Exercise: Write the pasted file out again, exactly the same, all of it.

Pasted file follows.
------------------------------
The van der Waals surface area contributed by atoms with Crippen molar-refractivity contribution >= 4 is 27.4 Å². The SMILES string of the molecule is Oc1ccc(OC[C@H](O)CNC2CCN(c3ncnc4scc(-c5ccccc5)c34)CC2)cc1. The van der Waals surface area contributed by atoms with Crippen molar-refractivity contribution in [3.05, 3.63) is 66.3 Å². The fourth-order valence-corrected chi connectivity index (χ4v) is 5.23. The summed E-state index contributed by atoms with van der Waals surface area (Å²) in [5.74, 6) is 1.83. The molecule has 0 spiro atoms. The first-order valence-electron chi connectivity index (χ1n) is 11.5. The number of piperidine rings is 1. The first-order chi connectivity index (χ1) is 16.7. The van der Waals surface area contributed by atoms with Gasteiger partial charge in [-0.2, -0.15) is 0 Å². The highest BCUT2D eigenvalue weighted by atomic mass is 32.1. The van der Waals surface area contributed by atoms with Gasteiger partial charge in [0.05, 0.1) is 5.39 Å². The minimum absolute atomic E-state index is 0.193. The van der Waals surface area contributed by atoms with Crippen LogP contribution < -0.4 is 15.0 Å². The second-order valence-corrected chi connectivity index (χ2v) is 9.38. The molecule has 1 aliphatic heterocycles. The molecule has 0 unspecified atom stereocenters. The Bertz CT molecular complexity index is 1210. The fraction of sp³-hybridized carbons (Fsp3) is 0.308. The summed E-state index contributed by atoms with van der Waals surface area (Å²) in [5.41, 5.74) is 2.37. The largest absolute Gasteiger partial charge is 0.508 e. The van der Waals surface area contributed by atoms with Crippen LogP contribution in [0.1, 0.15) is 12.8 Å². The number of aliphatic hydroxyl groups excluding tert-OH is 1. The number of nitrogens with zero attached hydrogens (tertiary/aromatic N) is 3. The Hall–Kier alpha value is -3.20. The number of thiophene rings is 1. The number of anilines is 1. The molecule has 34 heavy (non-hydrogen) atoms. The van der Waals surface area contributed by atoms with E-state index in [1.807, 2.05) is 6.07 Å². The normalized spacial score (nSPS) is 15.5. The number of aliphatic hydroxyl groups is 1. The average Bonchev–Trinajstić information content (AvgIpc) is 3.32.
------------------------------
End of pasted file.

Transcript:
The van der Waals surface area contributed by atoms with Crippen molar-refractivity contribution >= 4 is 27.4 Å². The SMILES string of the molecule is Oc1ccc(OC[C@H](O)CNC2CCN(c3ncnc4scc(-c5ccccc5)c34)CC2)cc1. The van der Waals surface area contributed by atoms with Crippen molar-refractivity contribution in [3.05, 3.63) is 66.3 Å². The fourth-order valence-corrected chi connectivity index (χ4v) is 5.23. The summed E-state index contributed by atoms with van der Waals surface area (Å²) in [5.74, 6) is 1.83. The molecule has 0 spiro atoms. The first-order valence-electron chi connectivity index (χ1n) is 11.5. The number of piperidine rings is 1. The first-order chi connectivity index (χ1) is 16.7. The van der Waals surface area contributed by atoms with Gasteiger partial charge in [-0.2, -0.15) is 0 Å². The highest BCUT2D eigenvalue weighted by atomic mass is 32.1. The van der Waals surface area contributed by atoms with Gasteiger partial charge in [0.05, 0.1) is 5.39 Å². The minimum absolute atomic E-state index is 0.193. The van der Waals surface area contributed by atoms with Crippen LogP contribution < -0.4 is 15.0 Å². The second-order valence-corrected chi connectivity index (χ2v) is 9.38. The molecule has 1 aliphatic heterocycles. The molecule has 0 unspecified atom stereocenters. The Bertz CT molecular complexity index is 1210. The fraction of sp³-hybridized carbons (Fsp3) is 0.308. The summed E-state index contributed by atoms with van der Waals surface area (Å²) in [5.41, 5.74) is 2.37. The largest absolute Gasteiger partial charge is 0.508 e. The van der Waals surface area contributed by atoms with Crippen LogP contribution in [0.1, 0.15) is 12.8 Å². The number of aliphatic hydroxyl groups excluding tert-OH is 1. The number of nitrogens with zero attached hydrogens (tertiary/aromatic N) is 3. The Hall–Kier alpha value is -3.20. The number of thiophene rings is 1. The number of anilines is 1. The molecule has 34 heavy (non-hydrogen) atoms. The van der Waals surface area contributed by atoms with E-state index in [1.807, 2.05) is 6.07 Å². The normalized spacial score (nSPS) is 15.5. The number of aliphatic hydroxyl groups is 1. The average Bonchev–Trinajstić information content (AvgIpc) is 3.32.